The PM, who chaired a meeting of the Planning Commission to discuss India's 12th Five-Year Plan, also said that the hike in diesel prices effected on Thursday was a step in the right direction, saying rational energy pricing was critical.
India's fuel prices, he pointed out, were out of line with the world. Petrol has been deregulated, but the government still subsidizes diesel, cooking gas and kerosene, incurring huge losses. Allies and the opposition have kept political pressure up on the government not to reduce these subsidies and have demanded a rollback of the latest hike.
The Prime Minister also warned that that a prolonged policy logjam could slow economic growth to 5 per cent. "If this continues for any length of time, vicious cycles begin to set in and growth could easily collapse to about 5 percent per annum with poor outcomes on inclusion," he said.
Mamata Banerjee has put the government on notice, issuing a 72-hour deadline for the fuel price hike and a move to allow foreign direct investment, or FDI, in multi-brand retail to be rolled back. If that is not done, she says, her Trinamool Congress might withdraw support.
Today, a little after the PM spoke, Bahujan Samaj Party leader Mayawati too slammed the Congress-led government for taking "decisions against the common man". The BSP leader, who has provided support to the Centre at critical moments, said: "We condemn the implementation of FDI (in multi-brand retail)... We had opposed it earlier and we will oppose it now as well...we will decide on October 10 whether we will support the UPA from outside or not."
The PM, as he justified the government's reform measures today, did not seem in rollback mode. Fiscal deficit was too high and had to be reined in, the Prime Minister said, adding that FDI was important to reduce debt.
Pressing for "not just GDP growth, but sustainable, inclusive growth", Dr Singh said the government was targeting an 8.2 per cent growth in the 12th Plan period, lower than originally projected, but that some realistic downgrade was expected given the global economic situation. To reach growth targets, he said, infrastructure development was critical; the government, he said, was aiming at $1 trillion investment in the core sector. He added that he would personally review the performance of infrastructure ministries.
The Prime Minister steered clear of announcing any spending cuts for the 2013 fiscal year.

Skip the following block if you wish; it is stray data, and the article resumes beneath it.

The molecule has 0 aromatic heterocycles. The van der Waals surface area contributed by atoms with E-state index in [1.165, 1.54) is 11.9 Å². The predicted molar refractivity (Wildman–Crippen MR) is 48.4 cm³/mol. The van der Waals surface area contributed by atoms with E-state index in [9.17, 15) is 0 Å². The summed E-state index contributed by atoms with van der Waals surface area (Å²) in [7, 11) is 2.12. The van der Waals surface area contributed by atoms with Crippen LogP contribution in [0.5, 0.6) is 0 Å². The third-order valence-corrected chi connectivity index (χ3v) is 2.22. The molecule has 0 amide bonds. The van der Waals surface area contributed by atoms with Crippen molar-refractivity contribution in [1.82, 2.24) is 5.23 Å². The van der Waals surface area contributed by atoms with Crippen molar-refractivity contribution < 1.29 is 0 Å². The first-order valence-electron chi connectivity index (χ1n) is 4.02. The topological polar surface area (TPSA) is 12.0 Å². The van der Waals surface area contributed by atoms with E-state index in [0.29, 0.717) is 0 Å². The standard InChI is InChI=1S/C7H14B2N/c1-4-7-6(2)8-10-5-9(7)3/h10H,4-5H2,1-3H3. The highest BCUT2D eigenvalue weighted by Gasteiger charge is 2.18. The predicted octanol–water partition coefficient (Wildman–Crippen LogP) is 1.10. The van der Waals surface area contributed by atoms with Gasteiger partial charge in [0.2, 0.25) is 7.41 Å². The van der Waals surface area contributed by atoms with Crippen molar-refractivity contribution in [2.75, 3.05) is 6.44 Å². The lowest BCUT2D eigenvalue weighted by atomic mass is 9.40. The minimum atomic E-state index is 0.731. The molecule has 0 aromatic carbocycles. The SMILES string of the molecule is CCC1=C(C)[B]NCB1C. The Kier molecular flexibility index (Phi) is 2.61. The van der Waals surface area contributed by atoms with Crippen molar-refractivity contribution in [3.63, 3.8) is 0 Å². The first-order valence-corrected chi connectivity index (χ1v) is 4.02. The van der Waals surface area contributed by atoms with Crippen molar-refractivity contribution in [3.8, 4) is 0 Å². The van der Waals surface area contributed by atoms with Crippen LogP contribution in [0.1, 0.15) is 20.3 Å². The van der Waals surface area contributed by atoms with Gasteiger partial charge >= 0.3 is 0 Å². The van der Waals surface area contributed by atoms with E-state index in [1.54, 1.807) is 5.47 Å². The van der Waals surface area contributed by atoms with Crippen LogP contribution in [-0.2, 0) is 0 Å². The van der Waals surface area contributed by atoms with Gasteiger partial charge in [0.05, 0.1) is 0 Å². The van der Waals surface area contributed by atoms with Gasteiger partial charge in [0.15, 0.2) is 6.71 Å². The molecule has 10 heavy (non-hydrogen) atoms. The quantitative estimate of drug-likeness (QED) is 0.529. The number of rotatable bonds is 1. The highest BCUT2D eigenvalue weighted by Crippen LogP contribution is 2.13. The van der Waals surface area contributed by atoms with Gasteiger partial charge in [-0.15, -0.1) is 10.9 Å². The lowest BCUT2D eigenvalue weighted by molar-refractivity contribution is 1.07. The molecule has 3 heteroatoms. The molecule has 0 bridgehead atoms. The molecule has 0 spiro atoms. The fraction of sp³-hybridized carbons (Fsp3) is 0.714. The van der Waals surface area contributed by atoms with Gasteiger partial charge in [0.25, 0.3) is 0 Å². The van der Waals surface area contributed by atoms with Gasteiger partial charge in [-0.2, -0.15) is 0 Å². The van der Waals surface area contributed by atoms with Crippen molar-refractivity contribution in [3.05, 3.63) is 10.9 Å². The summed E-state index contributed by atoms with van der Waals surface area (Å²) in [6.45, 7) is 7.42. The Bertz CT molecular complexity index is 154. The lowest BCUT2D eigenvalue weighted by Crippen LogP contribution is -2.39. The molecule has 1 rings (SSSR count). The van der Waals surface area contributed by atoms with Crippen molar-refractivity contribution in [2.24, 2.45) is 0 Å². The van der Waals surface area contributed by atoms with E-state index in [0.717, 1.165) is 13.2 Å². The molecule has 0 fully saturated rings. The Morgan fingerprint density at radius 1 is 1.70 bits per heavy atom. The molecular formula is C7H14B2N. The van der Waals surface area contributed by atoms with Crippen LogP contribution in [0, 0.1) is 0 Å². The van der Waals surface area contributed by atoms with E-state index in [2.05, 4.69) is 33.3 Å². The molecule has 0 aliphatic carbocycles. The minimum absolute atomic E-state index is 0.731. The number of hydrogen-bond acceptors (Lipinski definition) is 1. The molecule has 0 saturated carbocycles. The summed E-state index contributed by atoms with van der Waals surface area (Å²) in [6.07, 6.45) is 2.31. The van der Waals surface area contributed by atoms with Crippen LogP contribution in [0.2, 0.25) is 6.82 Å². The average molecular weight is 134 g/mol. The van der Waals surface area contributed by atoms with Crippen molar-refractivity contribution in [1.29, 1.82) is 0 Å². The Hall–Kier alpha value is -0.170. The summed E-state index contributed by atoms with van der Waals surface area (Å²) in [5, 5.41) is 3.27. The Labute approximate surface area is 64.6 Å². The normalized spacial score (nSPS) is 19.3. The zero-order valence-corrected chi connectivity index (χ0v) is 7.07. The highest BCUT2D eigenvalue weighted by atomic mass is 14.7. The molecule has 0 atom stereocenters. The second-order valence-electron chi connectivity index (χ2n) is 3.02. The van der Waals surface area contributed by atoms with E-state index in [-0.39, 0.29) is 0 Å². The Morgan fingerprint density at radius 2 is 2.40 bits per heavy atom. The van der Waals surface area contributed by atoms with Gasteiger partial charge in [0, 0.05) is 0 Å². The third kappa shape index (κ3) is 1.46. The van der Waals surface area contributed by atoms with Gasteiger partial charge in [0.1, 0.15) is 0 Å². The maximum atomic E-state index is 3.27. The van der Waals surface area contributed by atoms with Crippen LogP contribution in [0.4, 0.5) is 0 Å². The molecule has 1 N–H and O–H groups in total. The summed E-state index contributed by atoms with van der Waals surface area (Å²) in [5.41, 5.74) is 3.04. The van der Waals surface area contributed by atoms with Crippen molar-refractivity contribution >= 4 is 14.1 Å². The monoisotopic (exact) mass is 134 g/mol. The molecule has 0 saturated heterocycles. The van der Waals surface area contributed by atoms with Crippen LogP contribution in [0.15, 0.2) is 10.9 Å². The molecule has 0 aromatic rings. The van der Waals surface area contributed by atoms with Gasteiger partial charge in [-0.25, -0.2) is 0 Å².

The economy grew at 7.9 per cent despite the global economic turbulence in 2008 and 2011. The PM said that was commendable given that there were two global economic crises in those five years. Poverty declined, while agriculture grew by 3.3 per cent during the 11th Plan period, he pointed out.
The short-term problems of the economy would persist, he said, but added that it would not affect the medium-term prospects of the economy.
Yesterday, the government decided to allow 51 per cent FDI in multi-brand retail, the controversial move that has Mamata Banerjee and Mayawati saying that they are reviewing support to the UPA government. It also relaxed FDI ruled in the aviation sector allowing international airlines to invest in domestic carriers.
The government also approved foreign investment of up to 49 per cent in the power trading exchanges in the country, and also hiked the cap on foreign investment in the broadcast sector to 74 per cent.
While opposition parties have expectedly attacked the government on its reform measures, industry, which had been worried and severely critical of the UPA's unwillingness to push policy, has cheered the wake-up.
T.V. Mohandas Pai, formerly head of human resources at IT firm Infosys, said “dil mange more” after the government relaxed FDI norms, while Anand Mahindra, chairman and managing director of automobile maker Mahindra and Mahindra, said “the government has moved from a famine on reforms to a feast”.
The markets also cheered the government’s move, with the BSE Sensex jumping 443 points or 2.5 per cent to close at 18,441, while the broader Nifty advanced 142 points to 5,578.